January 10, 2019
TemperPack Raises $22.5 Million Series B
Richmond, VA / (Forbes) / January 10, 2019 – On Tuesday, the San Diego City Council voted 6-3 to ban the use of Styrofoam. In doing so, it joined major metropolitan areas like New York, Seattle, Minneapolis and Washington, DC in eliminating the use of polystyrene foam within city limits. Packaging startup TemperPack is looking to cash in on this styro-backlash, offering a rival recyclable packaging product. Today the company closed a $22.5 million Series B, led by billionaire Steve Case‘s Revolution Growth, bringing its total funding to $40 million.
“We’re in a race to become the market leader in sustainable thermal packaging and insulation that doesn’t harm the planet. It’s a multi-billion dollar category and it’s dominated by Styrofoam,” says TemperPack cofounder and co-CEO Brian Powers, who made the Forbes 30 Under 30 list in 2016. “In order to win the market we need to move really quickly.”
The race to become a leader in the space is an uphill battle. Styrofoam, a trademarked brand of insulation by the Dow Chemical Company, is the term commonly used to refer to the material used in disposable coffee cups, take-out containers, packing peanuts and insulated packaging. Though it cannot be recycled and requires up to 500 years to decompose, it has long been the industry standard for thermal packaging.
Luckily, co-CEOs Powers and James McGoff have a long history of doing business together; the duo have been friends since middle school where they cut their teeth founding yard work and junk haul businesses. They reunited to found TemperPack in 2015 after brief stints in investment banking and materials engineering, respectively. Powers helms the financial and operations side of the business, while McGoff manages product innovation and sales.
The Richmond, Virginia-based company developed its patent-pending “ClimaCell” packaging that it claims produces 97% less carbon emissions in the manufacturing process. This is in addition to being completely curbside recyclable, which the company says has helped divert 10 million pounds of plastic foam from ending up in landfills.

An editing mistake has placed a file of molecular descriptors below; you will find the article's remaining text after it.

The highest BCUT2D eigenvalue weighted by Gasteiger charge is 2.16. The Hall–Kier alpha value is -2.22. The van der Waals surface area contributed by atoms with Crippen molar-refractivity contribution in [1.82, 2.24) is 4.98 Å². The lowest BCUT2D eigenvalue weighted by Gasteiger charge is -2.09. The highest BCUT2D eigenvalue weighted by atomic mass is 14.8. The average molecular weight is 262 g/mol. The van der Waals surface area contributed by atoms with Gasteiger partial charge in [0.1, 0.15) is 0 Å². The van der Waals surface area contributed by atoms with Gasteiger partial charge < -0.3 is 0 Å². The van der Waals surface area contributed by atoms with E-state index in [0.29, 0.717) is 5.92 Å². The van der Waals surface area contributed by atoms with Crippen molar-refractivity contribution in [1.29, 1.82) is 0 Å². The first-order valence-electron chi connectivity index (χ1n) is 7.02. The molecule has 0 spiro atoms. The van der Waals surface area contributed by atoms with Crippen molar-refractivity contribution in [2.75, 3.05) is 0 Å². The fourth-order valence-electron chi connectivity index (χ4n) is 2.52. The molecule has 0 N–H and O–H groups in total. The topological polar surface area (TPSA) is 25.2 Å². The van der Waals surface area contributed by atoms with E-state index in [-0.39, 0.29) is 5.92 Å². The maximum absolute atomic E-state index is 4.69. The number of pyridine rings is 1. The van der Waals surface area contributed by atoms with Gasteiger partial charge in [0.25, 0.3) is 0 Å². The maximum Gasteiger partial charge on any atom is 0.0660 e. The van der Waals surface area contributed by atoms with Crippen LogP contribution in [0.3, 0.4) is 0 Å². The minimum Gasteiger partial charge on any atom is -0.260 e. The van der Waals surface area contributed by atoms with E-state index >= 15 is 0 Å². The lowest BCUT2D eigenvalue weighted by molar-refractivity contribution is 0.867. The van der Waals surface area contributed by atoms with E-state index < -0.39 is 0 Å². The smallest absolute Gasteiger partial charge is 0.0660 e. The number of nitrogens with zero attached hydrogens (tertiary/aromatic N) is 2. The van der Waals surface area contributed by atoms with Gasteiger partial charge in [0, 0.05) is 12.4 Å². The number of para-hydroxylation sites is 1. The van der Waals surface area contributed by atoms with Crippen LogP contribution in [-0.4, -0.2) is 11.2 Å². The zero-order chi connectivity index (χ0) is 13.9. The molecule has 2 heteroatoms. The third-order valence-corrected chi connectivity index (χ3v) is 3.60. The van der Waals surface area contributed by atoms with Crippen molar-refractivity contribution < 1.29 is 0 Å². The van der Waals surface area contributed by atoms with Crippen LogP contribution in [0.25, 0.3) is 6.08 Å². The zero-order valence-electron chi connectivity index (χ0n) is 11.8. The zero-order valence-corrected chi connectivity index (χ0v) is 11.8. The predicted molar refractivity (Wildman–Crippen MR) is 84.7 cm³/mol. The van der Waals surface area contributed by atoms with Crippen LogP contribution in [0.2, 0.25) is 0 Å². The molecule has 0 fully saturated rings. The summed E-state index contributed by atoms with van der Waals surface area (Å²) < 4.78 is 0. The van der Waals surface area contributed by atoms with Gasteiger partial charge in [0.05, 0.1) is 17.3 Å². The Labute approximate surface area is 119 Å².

Even without the local ordinances against plastic foam, it’s likely that TemperPack would find commercial success as companies continue to face consumer pressure to “do good.” They have focused on the pharmaceutical and food delivery industries, two areas that require product to move at specific temperatures, with clients like HelloFresh and Diplomat Pharmacy (pharma cold-chain logistics alone are expected to be worth $16.6 billion by 2021).
“We’re tracking a long standing movement to sustainability in a number of arenas,” said Revolution partner Todd Klein, who will join TemperPack’s board after leading the latest round of funding. “The question of sourcing and sustainability is really becoming part of the conversation for pretty much any consumer product that we deal with.”
TemperPack plans to use the fresh funding to expand its workforce and operations. It will grow its workforce by 100 employees in the next year, primarily in its production facilities (out of its current 300 employees, only 95 are corporate employees while the rest are warehouse employees). They have two existing production facilities in Las Vegas and Richmond, and they plan to break ground on a third in 2019.
As commerce increasingly migrates to online, particularly in the food and pharmaceutical industry, TemperPack is confident that companies will migrate to more environmentally conscious packaging. “These companies used to have huge budgets to spend on nice, shiny stores. Now they have to modify that to work with the ecommerce role,” McGoff told Forbes. “Every piece of a shipment has to be well thought out and the traditional materials available are completely at odds with how companies want to appear to their customers.”